thinking about this

  2. Nick Martineau says:

    Jon, We need to hangout, play corn hole, and drink beer. That sounds like a spiritual gift to me!

    I love reading you play out the thought, ” [I] don’t necessarily know why [I’m] doing what [I’m] doing…” the very way you did that showed EQ and demonstrates some emotional health. There’s a self awareness and an ability to articulate our situations that really adds to leadership. Nice job Jon.

    • Jon Spellman says:

      Thanks Nick. One of the things I am taking away from the recent season of my life is that I don’t ever want to find myself back in the place where I have it all “figured out.” I’ve been there! The eventual disappointment that comes when things don’t work out that way is really heavy.

  3. Dave Young says:

    Jon, I love your post and would gladly count you as someone who has bettered my life because of your presence in it. Yesterday I visited with a family friend, actually a lady who has deeply blessed our family with her grace and goodness. For several years she’s drifted, been disconnected from church for a time. I found out that she started attending a FourSquare church in Folsom and frankly a huge smile came across my my face – knowing that leaders like you are influencing the shaping of foursquare.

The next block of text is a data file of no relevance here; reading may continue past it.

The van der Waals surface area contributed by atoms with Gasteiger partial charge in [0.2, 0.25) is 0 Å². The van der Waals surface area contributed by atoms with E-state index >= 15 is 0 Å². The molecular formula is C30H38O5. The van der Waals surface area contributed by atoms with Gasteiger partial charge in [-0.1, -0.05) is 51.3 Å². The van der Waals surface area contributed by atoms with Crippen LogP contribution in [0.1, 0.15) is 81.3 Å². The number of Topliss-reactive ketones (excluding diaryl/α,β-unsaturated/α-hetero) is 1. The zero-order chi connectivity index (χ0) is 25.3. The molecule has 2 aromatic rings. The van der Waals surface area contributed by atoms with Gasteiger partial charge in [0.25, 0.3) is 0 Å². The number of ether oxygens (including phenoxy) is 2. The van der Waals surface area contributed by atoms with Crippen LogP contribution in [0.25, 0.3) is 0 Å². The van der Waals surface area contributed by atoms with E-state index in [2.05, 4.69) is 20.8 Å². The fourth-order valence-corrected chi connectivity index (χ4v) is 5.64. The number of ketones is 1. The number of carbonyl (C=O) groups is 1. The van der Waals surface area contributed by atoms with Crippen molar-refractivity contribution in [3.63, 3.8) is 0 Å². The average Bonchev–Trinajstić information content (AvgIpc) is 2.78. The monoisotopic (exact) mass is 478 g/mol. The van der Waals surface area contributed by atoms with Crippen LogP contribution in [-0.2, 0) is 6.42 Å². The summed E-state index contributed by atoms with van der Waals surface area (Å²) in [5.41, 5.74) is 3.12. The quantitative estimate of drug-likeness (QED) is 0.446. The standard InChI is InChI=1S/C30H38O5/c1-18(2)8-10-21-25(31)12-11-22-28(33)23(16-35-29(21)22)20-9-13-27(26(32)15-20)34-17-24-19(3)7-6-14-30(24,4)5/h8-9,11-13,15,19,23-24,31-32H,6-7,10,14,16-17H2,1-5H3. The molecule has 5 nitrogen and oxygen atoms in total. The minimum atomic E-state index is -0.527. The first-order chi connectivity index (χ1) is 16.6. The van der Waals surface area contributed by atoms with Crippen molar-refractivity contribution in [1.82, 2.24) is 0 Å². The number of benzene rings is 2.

4. Travis Biglow says:

    Jon welcome to the club. I feel that way some times too. I dont make the kind of money i used, i have been struggling with my church and at times that question pops up. But then i look at the brighter side of the story. I am doing a Doctorate Degree, i am helping a number of people, i have my family and i have a lot to be thankful for. More than that i constantly live in expectation knowing that God has a purpose for us and that keeps me focused more than anything! blessings

  5. Mary Pandiani says:

    There’s a mystic (now we’re really getting scary 🙂 that says let your head descend into your heart. From your rational behavior to letting the Spirit move in irrational ways sounds like a rollercoaster ride…full of times when your stomach loses it to exhilarating joy. For someone who seems to have words and questions for much of the time, the fact that you couldn’t really say much when asked the question of what you do reflects a person willing to step into the mystery of God…perhaps that’s where the mystique comes from, reflecting the one who created you.

  6. Brian Yost says:

    “Very few of them work “for” me…but all of them have worked with me”
    What a great statement. Some “lead from the front”, others “lead from behind”, but how great would it be if more leaders led by working alongside.